Gillray was the most inventive and savage exponent of satirical printmaking which mocked the foibles and hypocrisy of the ruling classes in England, as well as in France where Napoleon was brilliantly and unforgettably (albeit unfairly as he was above average height) lampooned as ‘little Boney’. The hand-coloured satirical etchings, produced and sold by the publishers William Humphrey and later by his sister Hannah in St James’s, were aimed at the political metropolitan elite who were familiar with the figures and the underlying political stories addressed in Gillray’s work.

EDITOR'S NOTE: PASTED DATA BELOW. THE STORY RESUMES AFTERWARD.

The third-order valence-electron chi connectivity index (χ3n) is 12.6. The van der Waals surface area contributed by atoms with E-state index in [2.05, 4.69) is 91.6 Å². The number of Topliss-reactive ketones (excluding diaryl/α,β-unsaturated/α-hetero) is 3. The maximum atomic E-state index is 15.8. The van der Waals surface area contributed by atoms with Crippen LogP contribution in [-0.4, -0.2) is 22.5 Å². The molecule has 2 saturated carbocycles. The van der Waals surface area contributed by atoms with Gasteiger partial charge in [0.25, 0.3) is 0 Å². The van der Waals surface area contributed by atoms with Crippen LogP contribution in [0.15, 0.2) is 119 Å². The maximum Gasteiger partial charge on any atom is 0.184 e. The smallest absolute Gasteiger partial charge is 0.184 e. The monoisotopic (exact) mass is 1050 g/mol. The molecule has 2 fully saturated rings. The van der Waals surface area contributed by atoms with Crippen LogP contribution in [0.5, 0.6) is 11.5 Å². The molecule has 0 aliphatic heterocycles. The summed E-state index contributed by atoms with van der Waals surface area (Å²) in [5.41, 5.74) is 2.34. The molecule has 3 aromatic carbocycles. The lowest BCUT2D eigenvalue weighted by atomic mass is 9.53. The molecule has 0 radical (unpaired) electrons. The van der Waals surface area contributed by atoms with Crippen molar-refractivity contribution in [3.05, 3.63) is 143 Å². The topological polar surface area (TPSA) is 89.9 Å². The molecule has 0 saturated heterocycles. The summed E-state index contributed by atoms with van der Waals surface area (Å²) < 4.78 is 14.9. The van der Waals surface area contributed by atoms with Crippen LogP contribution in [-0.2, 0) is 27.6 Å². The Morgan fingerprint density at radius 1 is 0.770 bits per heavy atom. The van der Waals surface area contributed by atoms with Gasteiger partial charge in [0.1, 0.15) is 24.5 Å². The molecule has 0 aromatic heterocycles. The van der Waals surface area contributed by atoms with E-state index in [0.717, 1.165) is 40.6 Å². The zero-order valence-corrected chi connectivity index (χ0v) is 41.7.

A persistent target of Gillray’s biting satire was the extravagance, overindulgence, political plotting and sexual peccadillos of the Prince Regent (the future George IV) who impatiently awaited, along with his friends in the aristocratic Whig party, the death of his father George III. In the present print from 1792 Gillray shows the Prince at the end of an epic lunch with his waistcoat straining to keep in his girth, and surrounded by evidence of his dissolute lifestyle: unpaid bills; dice for gambling; medicine to treat ailments brought on by his indulgence (such as the ‘Drops for a Stinking Breath’); and through the window a glimpse of the unfinished colonnade of the Carlton House, the palatial residence that George had built at vast expense in Pall Mall in London. Gillray’s vivid and witty portrayal of the Prince Regent exemplifies his brilliance for incisive satire and his unmatched ability to critique the loucheness of Regency England.